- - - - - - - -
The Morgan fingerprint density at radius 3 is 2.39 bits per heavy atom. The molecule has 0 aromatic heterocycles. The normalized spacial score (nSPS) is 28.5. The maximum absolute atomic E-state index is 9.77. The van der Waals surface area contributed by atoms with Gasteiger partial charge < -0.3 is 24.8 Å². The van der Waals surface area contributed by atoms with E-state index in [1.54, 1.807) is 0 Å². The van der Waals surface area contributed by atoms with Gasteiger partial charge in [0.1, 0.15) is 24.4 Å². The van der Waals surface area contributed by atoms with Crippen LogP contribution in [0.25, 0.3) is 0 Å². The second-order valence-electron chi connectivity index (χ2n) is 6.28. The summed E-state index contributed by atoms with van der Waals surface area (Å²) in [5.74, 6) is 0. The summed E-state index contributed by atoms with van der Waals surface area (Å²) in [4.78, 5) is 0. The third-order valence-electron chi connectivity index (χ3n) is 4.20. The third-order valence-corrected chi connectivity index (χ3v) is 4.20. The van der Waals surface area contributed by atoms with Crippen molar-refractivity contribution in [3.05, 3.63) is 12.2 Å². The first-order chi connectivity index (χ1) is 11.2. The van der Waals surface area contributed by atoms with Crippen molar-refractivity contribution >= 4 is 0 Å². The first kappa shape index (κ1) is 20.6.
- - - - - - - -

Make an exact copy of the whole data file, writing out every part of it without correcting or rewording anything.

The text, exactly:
The Morgan fingerprint density at radius 3 is 2.39 bits per heavy atom. The molecule has 0 aromatic heterocycles. The normalized spacial score (nSPS) is 28.5. The maximum absolute atomic E-state index is 9.77. The van der Waals surface area contributed by atoms with Gasteiger partial charge < -0.3 is 24.8 Å². The van der Waals surface area contributed by atoms with E-state index in [1.54, 1.807) is 0 Å². The van der Waals surface area contributed by atoms with Gasteiger partial charge in [0.1, 0.15) is 24.4 Å². The van der Waals surface area contributed by atoms with Crippen LogP contribution in [0.25, 0.3) is 0 Å². The second-order valence-electron chi connectivity index (χ2n) is 6.28. The summed E-state index contributed by atoms with van der Waals surface area (Å²) in [5.74, 6) is 0. The summed E-state index contributed by atoms with van der Waals surface area (Å²) in [4.78, 5) is 0. The third-order valence-electron chi connectivity index (χ3n) is 4.20. The third-order valence-corrected chi connectivity index (χ3v) is 4.20. The van der Waals surface area contributed by atoms with Crippen molar-refractivity contribution in [3.05, 3.63) is 12.2 Å². The first-order chi connectivity index (χ1) is 11.2. The van der Waals surface area contributed by atoms with Crippen molar-refractivity contribution >= 4 is 0 Å². The first kappa shape index (κ1) is 20.6.